Talk about golf in a roomful of people, and you will probably see a definite gender split on who takes part in the conversation. The men will speak about which pro golfers will reach The Masters, how their own scores match up, and the latest drivers out on the market. The women will talk about anything else that is not golf related. Yet women shouldn't be turning a deaf ear to the golf industry. In fact, for the past decade they have been majorly courted by the PGA and LPGA to spend a few hours out of the day on the course. Not only has this sport industry recognized women as major consumers and participants, they are also quick to remind women that the past decade has shown that this is not strictly a male-dominated sport.

Women's Role in Shaping the Game

Before focusing on the monumental changes that have taken place in the last decade, let's first remember it was Mary Queen of Scots who was the very first female golfer who had a hand in defining the game in 1550. She is credited to coming up with the concept of the golf caddy as the person would help carry the clubs across the course. Without this major contribution, we wouldn't have come up with advanced technologies in remote control caddies to promote walking golf today. Fast forward to the early 2000s, and we find that women again are taking the spotlight in this industry. The first Women's British Open was hosted in 2007 at St. Andrews, showing the competitiveness and dedication that women can bring to the sport as they strive to earn a living playing tournaments. In 2012, the Augusta National Golf Club finally opened its doors to invite women to become members after 80 years of being an all-male inclusive club. More recently Michelle Wie, who was the youngest person to play in an LPGA event in 2002 at the age of 12, won the U.S. Open's Women's Title 12 years later in 2014. Today, there are over 6 million women who are golfers in the United States. Woman also account as being the largest segment of new golfers picking up the clubs. Yet the industry has still remained stagnant in taking a more commercialized approach in appealing to woman, as the LPGA and PGA want to change this situation to help keep the sport strong for years to come. Dispelling the myth that men are the gatekeepers of the golf course, and encouraging women to take to the tee, will become a more prominent position of the golf industry when moving into the next decade.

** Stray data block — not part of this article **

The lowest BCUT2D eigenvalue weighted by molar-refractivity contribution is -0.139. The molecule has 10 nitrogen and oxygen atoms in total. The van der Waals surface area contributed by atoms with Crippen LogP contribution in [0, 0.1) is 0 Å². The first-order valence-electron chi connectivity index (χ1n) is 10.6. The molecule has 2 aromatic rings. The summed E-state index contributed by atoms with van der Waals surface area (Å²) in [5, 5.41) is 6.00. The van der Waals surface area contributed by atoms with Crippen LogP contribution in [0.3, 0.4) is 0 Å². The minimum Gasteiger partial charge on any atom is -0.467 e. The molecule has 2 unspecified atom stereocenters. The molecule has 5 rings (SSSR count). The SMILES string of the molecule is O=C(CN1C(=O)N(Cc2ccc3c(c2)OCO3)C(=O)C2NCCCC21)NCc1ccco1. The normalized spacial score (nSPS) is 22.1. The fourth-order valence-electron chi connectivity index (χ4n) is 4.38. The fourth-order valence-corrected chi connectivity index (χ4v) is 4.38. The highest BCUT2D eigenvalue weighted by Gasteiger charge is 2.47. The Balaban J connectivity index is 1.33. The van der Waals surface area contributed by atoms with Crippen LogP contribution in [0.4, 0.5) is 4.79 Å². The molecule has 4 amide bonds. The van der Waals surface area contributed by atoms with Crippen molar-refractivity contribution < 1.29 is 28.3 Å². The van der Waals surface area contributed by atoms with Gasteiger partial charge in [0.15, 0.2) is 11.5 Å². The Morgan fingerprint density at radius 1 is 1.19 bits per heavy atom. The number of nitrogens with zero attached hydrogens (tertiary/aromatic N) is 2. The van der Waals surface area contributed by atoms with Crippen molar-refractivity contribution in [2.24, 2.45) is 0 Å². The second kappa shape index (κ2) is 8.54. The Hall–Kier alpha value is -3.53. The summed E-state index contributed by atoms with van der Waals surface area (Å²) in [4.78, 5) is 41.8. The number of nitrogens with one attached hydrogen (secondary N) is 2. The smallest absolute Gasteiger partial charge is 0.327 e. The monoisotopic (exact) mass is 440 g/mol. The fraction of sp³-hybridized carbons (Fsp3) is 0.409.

April 26, 2016 — Natalie Montoya

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